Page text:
The polling paradox has been a subject puzzling pundits throughout the weekend. How can the polls show that so many voters don't trust him, don't like him and don't approve of how he is handling the job of president, yet his standing with the people who voted for him remains steady and strong? Isn't this inevitably a disastrous political path? With numbers like these, isn't it impossible for him to win re-election in 2020?
The simple answer is no. It is possible to see how this political strategy can work. Nothing has really changed since the campaign. All the things President Trump does that anger large portions of the electorate -- his fiery rhetoric and impulsive behavior, his willingness to employ the language of the schoolyard bully on Twitter, his ongoing attacks on everyone else as the source of his problems -- are exactly what excites the base.
They voted for the antihero who would take on the world and defy all political and social convention. When President Trump does the things that so many voters hate, his base cheers him on. That's his appeal.
And there is a method behind the madness. Democrats should remember, before they get too cynical, that this strategy worked in the 2016 presidential election. The Trump method depends on extraordinarily enthusiastic support from his base, which includes some disaffected Democrats, combined with the impact of intense partisan polarization in the electorate.
The first part of the mix ensures that President Trump will continue to have a strong ground game. During election time, he will be able to mobilize his supporters to put up lawn signs, organize rallies, register voters and spread word about the "greatness" of their candidate in a way that really matters during presidential campaigns. For all the attention on television spots and Internet advertising, getting out the vote is still crucial.
The second part of the mix relies on the power of partisanship in the modern political era to guarantee that Republican voters will still vote for the Republican candidate regardless of who is at the top of the ticket. The effect of intense partisanship is to make sure that red voters dislike the blue candidate more than anyone else.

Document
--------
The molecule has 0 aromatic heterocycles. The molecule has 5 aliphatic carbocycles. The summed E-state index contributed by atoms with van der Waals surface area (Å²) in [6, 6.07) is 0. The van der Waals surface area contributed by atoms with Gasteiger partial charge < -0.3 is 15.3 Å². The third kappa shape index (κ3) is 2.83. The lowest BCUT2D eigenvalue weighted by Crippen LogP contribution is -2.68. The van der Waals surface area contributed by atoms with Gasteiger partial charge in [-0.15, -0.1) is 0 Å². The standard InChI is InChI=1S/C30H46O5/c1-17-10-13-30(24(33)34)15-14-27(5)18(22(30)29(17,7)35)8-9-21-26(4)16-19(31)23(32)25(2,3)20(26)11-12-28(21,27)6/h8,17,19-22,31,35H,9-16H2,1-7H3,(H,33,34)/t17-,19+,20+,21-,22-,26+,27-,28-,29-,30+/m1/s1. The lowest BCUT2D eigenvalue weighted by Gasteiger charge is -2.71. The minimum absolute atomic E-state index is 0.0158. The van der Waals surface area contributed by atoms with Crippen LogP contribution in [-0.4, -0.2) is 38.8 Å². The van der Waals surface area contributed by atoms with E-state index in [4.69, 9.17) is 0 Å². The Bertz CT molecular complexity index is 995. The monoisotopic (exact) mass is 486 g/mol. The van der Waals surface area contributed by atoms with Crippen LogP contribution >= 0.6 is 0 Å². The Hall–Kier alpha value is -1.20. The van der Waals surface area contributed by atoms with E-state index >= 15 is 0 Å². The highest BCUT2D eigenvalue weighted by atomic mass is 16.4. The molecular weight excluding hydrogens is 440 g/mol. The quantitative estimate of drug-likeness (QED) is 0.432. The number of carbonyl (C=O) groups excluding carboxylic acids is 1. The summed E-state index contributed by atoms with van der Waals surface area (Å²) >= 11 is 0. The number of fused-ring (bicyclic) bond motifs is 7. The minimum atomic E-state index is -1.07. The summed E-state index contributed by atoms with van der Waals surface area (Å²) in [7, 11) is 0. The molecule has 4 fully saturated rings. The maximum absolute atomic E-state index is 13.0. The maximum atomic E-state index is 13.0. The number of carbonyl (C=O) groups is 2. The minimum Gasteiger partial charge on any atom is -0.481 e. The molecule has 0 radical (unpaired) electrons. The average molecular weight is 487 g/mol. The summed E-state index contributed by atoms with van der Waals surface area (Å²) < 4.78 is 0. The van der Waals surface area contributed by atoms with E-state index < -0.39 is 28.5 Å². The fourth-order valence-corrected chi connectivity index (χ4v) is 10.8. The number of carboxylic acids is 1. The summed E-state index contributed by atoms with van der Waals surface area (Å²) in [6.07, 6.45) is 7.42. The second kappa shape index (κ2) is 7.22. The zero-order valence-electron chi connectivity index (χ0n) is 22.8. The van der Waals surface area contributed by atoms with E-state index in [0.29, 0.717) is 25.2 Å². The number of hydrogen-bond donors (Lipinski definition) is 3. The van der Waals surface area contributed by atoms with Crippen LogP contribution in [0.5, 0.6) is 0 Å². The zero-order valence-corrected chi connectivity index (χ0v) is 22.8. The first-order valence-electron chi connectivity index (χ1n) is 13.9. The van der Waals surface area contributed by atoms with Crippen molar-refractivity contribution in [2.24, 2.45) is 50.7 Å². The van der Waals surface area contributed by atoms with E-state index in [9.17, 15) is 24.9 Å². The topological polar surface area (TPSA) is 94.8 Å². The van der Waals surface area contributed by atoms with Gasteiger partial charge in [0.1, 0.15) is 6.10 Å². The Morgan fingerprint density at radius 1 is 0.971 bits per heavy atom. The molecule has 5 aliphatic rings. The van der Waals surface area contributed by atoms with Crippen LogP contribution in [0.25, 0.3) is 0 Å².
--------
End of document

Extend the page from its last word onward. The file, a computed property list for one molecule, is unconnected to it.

In other words, no matter how much unease there is with Trump's methods and his policies, the White House is betting that come election time Republicans won't be able to stomach the thought of a Democratic president either. Whoever the candidate is for the Democrats, the Trump campaign will turn him or her into a caricature of corrupt, broken-down establishment liberalism in the same way they did with Hillary Clinton, tapping into that partisan animosity that runs so deep in the electorate.
Those same methods will also keep his supporters, including Democrats who voted for him in states like Wisconsin and Michigan, loyal to the Republican ticket. Even if President Trump doesn't have much to show for the first term outside controversial executive actions and missile strikes overseas, these base voters will point to those actions as a measure of success and simultaneously say the lack of legislation was not his fault anyway; it was the fault of a broken Washington establishment, a rigged news media and a corrupt electorate that was biased against him. When you subscribe to a conspiratorial world view, any failure can easily be explained away.
If pundits read the recent polls and dismiss President Trump because of the historically low numbers, they will be making the same mistake they did in the fall election. They will be underestimating the way that partisan polarization drives this electorate regardless of who the candidate at the top of the ticket is. And they will be downplaying the ways in which President Trump's anti-establishment, reactionary and aggressive style appeals to significant swaths of the electorate.
For President Trump, there are many reasons to look at the recent polls numbers and smile.